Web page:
1. 22 Jun, 2017 1 commit
    • Kees Cook's avatar
      gcc-plugins: Add the randstruct plugin · 313dd1b6
      Kees Cook authored
      This randstruct plugin is modified from Brad Spengler/PaX Team's code
      in the last public patch of grsecurity/PaX based on my understanding
      of the code. Changes or omissions from the original code are mine and
      don't reflect the original grsecurity/PaX code.
      
      The randstruct GCC plugin randomizes the layout of selected structures
      at compile time, as a probabilistic defense against attacks that need to
      know the layout of structures within the kernel. This is most useful for
      "in-house" kernel builds where neither the randomization seed nor other
      build artifacts are made available to an attacker. While less useful for
      distribution kernels (where the randomization seed must be exposed for
      third party kernel module builds), it still has some value there since now
      all kernel builds would need to be tracked by an attacker.
      
      In more performance sensitive scenarios, GCC_PLUGIN_RANDSTRUCT_PERFORMANCE
      can be selected to make a best effort to restrict randomization to
      cacheline-sized groups of elements, and will not randomize bitfields. This
      comes at the cost of reduced randomization.
      
      Two annotations are defined,__randomize_layout and __no_randomize_layout,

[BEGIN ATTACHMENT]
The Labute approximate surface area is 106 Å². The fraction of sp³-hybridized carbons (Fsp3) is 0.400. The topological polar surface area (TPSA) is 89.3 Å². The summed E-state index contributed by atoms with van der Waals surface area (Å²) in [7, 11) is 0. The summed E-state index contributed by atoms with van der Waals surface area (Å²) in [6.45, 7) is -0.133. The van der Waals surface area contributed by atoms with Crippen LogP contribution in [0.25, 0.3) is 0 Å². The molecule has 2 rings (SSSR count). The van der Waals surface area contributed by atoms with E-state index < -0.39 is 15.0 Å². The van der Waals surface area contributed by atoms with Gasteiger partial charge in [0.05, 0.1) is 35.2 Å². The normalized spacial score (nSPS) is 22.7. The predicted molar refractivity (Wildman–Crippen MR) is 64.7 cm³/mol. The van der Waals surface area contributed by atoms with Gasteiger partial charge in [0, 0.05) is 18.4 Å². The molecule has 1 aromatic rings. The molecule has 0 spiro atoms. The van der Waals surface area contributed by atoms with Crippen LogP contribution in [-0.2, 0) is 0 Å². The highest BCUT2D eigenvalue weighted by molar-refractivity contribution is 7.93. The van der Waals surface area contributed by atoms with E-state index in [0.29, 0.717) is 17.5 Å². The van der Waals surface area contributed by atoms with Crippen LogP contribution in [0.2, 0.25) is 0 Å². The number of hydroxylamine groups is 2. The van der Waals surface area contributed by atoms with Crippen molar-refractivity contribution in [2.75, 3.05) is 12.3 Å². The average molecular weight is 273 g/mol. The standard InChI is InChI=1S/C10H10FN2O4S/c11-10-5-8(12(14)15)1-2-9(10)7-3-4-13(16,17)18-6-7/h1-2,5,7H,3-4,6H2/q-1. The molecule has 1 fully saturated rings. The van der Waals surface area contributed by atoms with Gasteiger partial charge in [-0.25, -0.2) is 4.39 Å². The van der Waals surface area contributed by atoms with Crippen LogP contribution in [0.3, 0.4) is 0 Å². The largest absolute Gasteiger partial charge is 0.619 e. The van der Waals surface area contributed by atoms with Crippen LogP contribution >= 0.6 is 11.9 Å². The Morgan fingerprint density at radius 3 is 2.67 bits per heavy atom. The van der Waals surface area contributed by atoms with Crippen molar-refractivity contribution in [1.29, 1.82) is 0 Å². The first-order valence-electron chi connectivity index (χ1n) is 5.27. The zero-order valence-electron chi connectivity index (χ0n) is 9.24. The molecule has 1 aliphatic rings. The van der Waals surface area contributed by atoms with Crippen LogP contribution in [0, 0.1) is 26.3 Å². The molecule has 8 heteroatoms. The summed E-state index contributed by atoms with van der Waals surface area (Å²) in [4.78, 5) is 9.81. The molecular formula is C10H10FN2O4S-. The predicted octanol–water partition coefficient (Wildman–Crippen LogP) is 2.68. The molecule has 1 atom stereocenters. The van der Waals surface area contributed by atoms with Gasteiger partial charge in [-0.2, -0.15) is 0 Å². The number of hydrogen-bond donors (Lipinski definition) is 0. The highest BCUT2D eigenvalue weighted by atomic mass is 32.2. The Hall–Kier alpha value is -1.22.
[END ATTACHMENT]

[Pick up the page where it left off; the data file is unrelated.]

which respectively tell the plugin to either randomize or not to
      randomize instances of the struct in question. Follow-on patches enable
      the auto-detection logic for selecting structures for randomization
      that contain only function pointers. It is disabled here to assist with
      bisection.
      
      Since any randomized structs must be initialized using designated
      initializers, __randomize_layout includes the __designated_init annotation
      even when the plugin is disabled so that all builds will require
      the needed initialization. (With the plugin enabled, annotations for
      automatically chosen structures are marked as well.)
      
      The main differences between this implemenation and grsecurity are:
      - disable automatic struct selection (to be enabled in follow-up patch)
      - add designated_init attribute at runtime and for manual marking
      - clarify debugging output to differentiate bad cast warnings
      - add whitelisting infrastructure